Ittle 2 Dew is what happens when Zelda, Regular Show, and Adventure Quest have a baby. It’s a parody of the Zelda-styled adventure, but it also happens to be a really competent adventure game with some great style and puzzles. You’ll be forgiven if you’ve never heard of it. Originally launched way back when on the Ouya, it then found a home on PS4 and the PC in 2016 via Nicalis. Now the Indie publisher is bringing the game to the Switch, where it’s bound to find new life among the fans of Link. This is our Ittle Dew 2 review for the Nintendo Switch.
Ittle 2 uses a familiar top-down view that fans of the 16-bit era games will be fond of. But it does so with a 3D, cel-shaded style that immediately reminded me of Cartoon Networks best shows. It’s fitting, because the titular heroic girl Ittle is just as fourth-wall-breaking as those shows, and the developer Ludosity is clearly a fan of the genre while admitting its foibles. Ittle and her flying fairy dog pet thing land on an island and the only way off is to collect eight pieces of a raft – which just happen to be trapped in dungeons spread across the island.
There is a plethora of goofy NPCs, loads of secrets to uncover, and tons of items to gain through the dungeon crawl in true Zelda style. Honestly, for those aching for a top-down Zelda on their Switch, there isn’t a better option than Ittle Dew 2 +. Nicalis has gone above and beyond to include a fully-illustrated manual and map with the physical version too. The humor in the game is pitch perfect and makes for an adventure that just keeps you smiling the whole way through.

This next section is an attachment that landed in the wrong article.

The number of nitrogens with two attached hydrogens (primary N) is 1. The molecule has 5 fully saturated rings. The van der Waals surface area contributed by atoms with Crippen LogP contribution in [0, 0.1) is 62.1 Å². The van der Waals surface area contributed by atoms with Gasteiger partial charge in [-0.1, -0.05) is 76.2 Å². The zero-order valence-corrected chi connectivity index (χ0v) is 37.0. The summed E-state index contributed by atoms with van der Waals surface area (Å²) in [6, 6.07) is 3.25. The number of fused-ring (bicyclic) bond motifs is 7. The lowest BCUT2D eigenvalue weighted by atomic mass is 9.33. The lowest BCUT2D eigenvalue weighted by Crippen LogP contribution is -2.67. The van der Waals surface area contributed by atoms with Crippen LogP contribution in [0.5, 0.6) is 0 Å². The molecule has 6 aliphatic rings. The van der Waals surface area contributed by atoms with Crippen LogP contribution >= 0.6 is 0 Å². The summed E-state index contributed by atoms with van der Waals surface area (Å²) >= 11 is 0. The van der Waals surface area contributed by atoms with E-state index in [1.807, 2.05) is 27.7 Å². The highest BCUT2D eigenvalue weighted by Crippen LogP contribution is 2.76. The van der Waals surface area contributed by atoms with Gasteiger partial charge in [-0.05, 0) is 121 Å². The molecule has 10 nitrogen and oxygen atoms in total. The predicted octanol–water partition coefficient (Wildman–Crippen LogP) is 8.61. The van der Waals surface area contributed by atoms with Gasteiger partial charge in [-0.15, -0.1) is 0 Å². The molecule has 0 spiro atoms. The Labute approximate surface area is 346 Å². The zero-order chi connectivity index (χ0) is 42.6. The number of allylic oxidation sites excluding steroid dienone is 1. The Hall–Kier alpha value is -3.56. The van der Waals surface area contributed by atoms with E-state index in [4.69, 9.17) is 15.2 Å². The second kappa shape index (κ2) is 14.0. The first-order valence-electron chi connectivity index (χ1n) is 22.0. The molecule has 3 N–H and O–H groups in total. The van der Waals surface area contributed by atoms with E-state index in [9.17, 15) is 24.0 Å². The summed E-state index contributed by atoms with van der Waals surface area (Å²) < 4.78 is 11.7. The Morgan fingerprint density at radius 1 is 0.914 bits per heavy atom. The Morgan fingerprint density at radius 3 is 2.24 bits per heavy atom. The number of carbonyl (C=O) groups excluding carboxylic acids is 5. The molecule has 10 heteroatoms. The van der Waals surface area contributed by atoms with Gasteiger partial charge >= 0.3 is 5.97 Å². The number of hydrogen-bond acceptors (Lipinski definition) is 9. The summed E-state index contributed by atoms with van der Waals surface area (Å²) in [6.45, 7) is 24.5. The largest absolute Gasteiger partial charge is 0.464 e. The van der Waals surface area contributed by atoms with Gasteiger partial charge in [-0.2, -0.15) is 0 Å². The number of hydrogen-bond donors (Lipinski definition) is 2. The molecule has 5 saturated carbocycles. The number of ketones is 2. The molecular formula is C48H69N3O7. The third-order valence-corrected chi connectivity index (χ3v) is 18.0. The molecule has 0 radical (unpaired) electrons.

If there are any complaints to be made, I’d say that the controls can be often unwieldy in a way that makes it hard to aim your ranged attacks. But it’s a minor detail in an otherwise perfectly fine control scheme. The dodge roll is a nice addition to make avoiding death easier, and while sometimes I found myself jumping off of ledges into the depths below the dungeon, that’s purely user error.
I like to think of Ittle Dew 2 as one of the few games that have managed to ape the 16-Bit Zelda formula successfully. It could stand to do a bit more original in its gameplay, but the world and its humor make up for any shortcomings in original gameplay. I’ve also got to mention that it’s got one of the best varying soundtracks I’ve heard from an Indie game. Jazz permeates the air, and it works really well in tandem with the cartoon visuals.
On top of the original base game, Ittle Dew 2 + on the Switch has the Dream World which adds 5 new dungeons with their own difficulties to conquer, a new boss, and cards to collect. It’s a great way to make a somewhat short game last a little longer. And trust us, Ittle Dew 2 is so charming you’ll want it to last as long as it can.